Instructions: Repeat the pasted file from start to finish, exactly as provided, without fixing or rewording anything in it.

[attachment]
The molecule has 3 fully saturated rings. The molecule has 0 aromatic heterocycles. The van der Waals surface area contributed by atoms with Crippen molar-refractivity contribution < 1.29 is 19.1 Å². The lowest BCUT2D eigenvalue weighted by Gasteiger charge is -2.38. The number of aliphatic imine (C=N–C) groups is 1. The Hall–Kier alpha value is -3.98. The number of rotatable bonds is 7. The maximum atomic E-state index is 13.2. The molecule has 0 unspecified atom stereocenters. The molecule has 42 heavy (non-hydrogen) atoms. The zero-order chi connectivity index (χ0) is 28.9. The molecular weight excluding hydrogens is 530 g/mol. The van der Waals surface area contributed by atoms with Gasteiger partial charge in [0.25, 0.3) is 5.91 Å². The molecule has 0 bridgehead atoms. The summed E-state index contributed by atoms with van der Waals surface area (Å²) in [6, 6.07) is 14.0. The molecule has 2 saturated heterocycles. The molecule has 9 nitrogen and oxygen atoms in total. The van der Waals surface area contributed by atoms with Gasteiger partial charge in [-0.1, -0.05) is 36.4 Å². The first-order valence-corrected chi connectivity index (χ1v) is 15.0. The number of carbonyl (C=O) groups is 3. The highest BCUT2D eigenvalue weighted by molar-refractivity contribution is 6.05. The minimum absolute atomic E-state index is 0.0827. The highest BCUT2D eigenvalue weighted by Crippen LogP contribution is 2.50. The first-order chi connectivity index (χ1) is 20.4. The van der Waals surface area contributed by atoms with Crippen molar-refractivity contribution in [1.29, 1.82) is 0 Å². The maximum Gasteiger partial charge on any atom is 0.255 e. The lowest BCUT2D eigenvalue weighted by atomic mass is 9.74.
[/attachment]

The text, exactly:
The molecule has 3 fully saturated rings. The molecule has 0 aromatic heterocycles. The van der Waals surface area contributed by atoms with Crippen molar-refractivity contribution < 1.29 is 19.1 Å². The lowest BCUT2D eigenvalue weighted by Gasteiger charge is -2.38. The number of aliphatic imine (C=N–C) groups is 1. The Hall–Kier alpha value is -3.98. The number of rotatable bonds is 7. The maximum atomic E-state index is 13.2. The molecule has 0 unspecified atom stereocenters. The molecule has 42 heavy (non-hydrogen) atoms. The zero-order chi connectivity index (χ0) is 28.9. The molecular weight excluding hydrogens is 530 g/mol. The van der Waals surface area contributed by atoms with Gasteiger partial charge in [0.25, 0.3) is 5.91 Å². The molecule has 0 bridgehead atoms. The summed E-state index contributed by atoms with van der Waals surface area (Å²) in [6, 6.07) is 14.0. The molecule has 2 saturated heterocycles. The molecule has 9 nitrogen and oxygen atoms in total. The van der Waals surface area contributed by atoms with Gasteiger partial charge in [-0.1, -0.05) is 36.4 Å². The first-order valence-corrected chi connectivity index (χ1v) is 15.0. The number of carbonyl (C=O) groups is 3. The highest BCUT2D eigenvalue weighted by molar-refractivity contribution is 6.05. The minimum absolute atomic E-state index is 0.0827. The highest BCUT2D eigenvalue weighted by Crippen LogP contribution is 2.50. The first-order chi connectivity index (χ1) is 20.4. The van der Waals surface area contributed by atoms with Crippen molar-refractivity contribution in [1.29, 1.82) is 0 Å². The maximum Gasteiger partial charge on any atom is 0.255 e. The lowest BCUT2D eigenvalue weighted by atomic mass is 9.74.